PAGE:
As well, there is an interaction with the carbohydrate intake of the diet. Diets very high in carbohydrates and low in protein are known to raise plasma tryptophan and serotonin levels (which is probably why such diets make some people sleepy and dopey). It’s worth mentioning that unless dietary protein is taken to exceedingly low levels (below 5% of total calories), the real-world impact of high-carbohydrates and low-protein isn’t that massive in terms of its effect on serotonin levels in the brain.
However this may explain why some people who are prone to depression tend to crave low-protein/high-carbohydrate foods at certain times (stress, seasonal affective disorder), they are trying to self-medicate themselves and improve serotonin levels.
In any case, let me explain why carbohydrates can impact on all of this since this will help clear up why lowering carbohydrates can cause problems.
The reason is this, the uptake of some of the LNAA (especially the branched chain amino acids) are insulin sensitive; for example, when insulin levels go up, blood levels of the BCAA go down. This shifts the tryptophan:LNAA ratio towards tryptophan such that more gets transported into the brain, potentially increasing serotonin production.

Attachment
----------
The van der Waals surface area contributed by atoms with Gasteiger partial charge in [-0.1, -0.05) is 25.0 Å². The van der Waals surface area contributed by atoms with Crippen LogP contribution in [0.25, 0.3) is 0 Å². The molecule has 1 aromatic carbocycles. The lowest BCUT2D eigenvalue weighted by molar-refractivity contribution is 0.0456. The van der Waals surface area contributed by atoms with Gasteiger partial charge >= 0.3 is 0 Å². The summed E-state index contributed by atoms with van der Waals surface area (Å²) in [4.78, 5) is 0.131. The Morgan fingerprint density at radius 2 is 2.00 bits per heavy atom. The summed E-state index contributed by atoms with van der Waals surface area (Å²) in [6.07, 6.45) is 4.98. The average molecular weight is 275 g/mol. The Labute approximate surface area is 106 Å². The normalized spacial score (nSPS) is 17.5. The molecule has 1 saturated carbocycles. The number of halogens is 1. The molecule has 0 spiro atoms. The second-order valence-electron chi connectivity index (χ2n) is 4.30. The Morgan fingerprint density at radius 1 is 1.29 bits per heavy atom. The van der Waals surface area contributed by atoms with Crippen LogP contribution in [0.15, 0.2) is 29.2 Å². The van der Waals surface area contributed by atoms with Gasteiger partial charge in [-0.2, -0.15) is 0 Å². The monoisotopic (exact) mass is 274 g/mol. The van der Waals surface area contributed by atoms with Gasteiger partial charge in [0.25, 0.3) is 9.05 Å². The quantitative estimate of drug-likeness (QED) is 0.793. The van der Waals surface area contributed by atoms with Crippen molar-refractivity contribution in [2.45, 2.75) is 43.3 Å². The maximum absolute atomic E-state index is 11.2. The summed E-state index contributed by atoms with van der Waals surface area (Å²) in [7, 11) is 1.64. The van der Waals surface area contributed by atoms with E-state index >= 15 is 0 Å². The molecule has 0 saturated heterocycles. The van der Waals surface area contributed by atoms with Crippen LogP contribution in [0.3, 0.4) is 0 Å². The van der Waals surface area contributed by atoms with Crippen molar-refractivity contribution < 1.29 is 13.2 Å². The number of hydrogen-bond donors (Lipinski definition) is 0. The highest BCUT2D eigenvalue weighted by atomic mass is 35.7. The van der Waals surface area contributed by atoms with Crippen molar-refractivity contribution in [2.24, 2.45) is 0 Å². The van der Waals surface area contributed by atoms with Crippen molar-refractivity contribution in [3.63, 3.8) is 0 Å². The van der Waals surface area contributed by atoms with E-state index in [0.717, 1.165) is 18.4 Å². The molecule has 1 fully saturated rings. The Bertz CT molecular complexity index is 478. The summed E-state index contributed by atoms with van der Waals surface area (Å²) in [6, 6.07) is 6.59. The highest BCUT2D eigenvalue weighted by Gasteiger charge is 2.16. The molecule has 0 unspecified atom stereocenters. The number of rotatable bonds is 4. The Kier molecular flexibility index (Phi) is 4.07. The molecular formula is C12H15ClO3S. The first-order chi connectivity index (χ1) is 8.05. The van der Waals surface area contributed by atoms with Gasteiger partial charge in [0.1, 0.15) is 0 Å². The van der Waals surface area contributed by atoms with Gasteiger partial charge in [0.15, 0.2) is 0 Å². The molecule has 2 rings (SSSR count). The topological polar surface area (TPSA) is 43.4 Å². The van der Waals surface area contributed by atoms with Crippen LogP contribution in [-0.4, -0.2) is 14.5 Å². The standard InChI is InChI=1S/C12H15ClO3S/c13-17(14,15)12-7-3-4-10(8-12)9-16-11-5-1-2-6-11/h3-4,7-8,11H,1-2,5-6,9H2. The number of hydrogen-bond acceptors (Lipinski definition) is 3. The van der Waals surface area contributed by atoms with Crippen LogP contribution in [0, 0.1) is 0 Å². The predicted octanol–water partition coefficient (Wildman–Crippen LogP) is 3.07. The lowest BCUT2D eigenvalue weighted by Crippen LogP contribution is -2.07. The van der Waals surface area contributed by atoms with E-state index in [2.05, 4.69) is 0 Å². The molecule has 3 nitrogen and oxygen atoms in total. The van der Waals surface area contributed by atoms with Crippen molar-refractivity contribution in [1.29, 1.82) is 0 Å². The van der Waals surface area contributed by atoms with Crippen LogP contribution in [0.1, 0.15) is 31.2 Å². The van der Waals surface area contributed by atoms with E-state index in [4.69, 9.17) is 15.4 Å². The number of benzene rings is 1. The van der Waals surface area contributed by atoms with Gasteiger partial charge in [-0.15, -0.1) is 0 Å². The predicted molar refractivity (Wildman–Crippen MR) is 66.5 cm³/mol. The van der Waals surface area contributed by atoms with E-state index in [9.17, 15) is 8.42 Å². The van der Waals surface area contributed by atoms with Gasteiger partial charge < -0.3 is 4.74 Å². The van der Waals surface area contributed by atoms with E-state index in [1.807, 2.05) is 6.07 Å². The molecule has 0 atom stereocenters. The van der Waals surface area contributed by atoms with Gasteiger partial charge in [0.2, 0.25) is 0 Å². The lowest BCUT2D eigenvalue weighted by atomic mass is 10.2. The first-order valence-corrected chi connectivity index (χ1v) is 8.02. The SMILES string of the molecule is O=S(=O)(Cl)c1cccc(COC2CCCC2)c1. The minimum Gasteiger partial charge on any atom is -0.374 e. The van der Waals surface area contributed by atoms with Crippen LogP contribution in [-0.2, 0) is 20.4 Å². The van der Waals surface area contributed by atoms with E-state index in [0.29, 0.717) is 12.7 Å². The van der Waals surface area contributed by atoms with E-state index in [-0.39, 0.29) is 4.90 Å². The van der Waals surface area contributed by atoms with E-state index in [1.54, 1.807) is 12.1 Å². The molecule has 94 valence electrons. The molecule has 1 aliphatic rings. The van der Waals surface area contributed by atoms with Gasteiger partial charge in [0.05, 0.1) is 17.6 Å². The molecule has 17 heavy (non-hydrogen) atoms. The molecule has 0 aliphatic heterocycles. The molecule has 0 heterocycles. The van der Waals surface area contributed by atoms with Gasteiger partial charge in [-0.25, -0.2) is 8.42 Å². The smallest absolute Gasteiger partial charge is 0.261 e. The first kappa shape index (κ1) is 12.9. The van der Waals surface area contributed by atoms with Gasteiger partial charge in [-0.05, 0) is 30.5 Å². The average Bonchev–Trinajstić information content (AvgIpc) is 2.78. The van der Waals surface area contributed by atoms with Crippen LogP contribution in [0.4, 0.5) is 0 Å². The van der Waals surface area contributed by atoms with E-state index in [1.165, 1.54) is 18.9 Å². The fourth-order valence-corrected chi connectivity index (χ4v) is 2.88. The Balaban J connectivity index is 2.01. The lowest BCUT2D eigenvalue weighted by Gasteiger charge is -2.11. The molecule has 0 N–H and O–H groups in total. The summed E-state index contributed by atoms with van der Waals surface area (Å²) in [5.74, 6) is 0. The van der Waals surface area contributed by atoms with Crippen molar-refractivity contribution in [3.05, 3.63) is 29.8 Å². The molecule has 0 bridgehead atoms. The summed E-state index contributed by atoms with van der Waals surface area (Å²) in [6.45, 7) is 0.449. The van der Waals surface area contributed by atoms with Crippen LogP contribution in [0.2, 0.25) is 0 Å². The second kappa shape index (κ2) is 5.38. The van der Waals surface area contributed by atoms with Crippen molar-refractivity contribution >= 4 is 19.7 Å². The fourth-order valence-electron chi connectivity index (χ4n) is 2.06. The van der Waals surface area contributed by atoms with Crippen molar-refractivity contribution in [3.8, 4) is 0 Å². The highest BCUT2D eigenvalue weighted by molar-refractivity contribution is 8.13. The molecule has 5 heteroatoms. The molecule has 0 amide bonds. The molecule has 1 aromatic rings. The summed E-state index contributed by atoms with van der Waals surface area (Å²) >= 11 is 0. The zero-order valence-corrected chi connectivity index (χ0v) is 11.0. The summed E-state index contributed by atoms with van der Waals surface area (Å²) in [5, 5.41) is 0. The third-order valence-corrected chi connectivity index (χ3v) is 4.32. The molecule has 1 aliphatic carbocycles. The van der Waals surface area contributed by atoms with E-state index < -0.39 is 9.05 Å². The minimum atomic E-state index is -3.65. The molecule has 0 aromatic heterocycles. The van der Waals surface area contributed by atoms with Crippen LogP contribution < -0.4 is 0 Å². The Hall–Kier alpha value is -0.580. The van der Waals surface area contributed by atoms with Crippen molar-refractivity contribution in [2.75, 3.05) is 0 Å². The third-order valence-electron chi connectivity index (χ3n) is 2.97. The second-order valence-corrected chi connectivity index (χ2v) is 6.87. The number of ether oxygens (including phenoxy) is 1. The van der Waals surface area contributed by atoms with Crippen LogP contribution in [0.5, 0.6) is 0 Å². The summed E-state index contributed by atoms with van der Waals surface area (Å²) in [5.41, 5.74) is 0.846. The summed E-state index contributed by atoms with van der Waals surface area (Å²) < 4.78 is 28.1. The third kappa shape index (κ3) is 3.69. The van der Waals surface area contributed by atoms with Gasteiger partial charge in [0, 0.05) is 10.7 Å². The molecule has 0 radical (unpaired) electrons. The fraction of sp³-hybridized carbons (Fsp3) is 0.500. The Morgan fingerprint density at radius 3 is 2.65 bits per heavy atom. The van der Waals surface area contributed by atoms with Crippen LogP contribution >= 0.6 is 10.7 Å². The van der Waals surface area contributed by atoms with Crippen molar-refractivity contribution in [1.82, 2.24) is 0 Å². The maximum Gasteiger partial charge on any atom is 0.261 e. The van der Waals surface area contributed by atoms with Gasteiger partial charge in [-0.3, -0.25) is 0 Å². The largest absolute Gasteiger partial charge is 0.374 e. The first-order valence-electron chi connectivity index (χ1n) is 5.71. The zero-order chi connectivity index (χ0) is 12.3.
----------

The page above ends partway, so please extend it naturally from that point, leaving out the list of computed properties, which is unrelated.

The corollary to that is that when carbohydrates are reduced (and high quality dietary protein is increased), there is the potential for serotonin levels to be reduced. Between the increased intake of LNAA from most high-quality proteins, decreased clearance of them due to reduced insulin levels and the overall effect of dieting in general on plasma tryptophan levels, this all adds up to problems for people at risk for depression.
Which is a long way of answering your question with a resounding yes.
Both dieting in general and low carbohydrate/higher protein diets in specific can cause issues with depression in susceptible people. I do find it a bit surprising that what I consider fairly moderate intakes of both protein and carbohydrates are causing you to experience this but some of it may depend on the depths of depression you experienced (e.g. your genetic susceptibility).
It may also explain why it takes a good 2-3 months for your symptoms to show up, a very low carbohydrate (e.g. 100 grams per day or less) and/or higher protein diet would probably cause things to go south that much faster.
Ok, so that’s what’s going on, what are the solutions? I wouldn’t tend to generally recommend lowering dietary protein and increasing carbohydrates (higher protein diets having a number of benefits in terms of weight and fat loss) but, depending on the specifics of your situation (e.g. training, etc.) that might be one option.
Assuming it isn’t, here are some things to consider: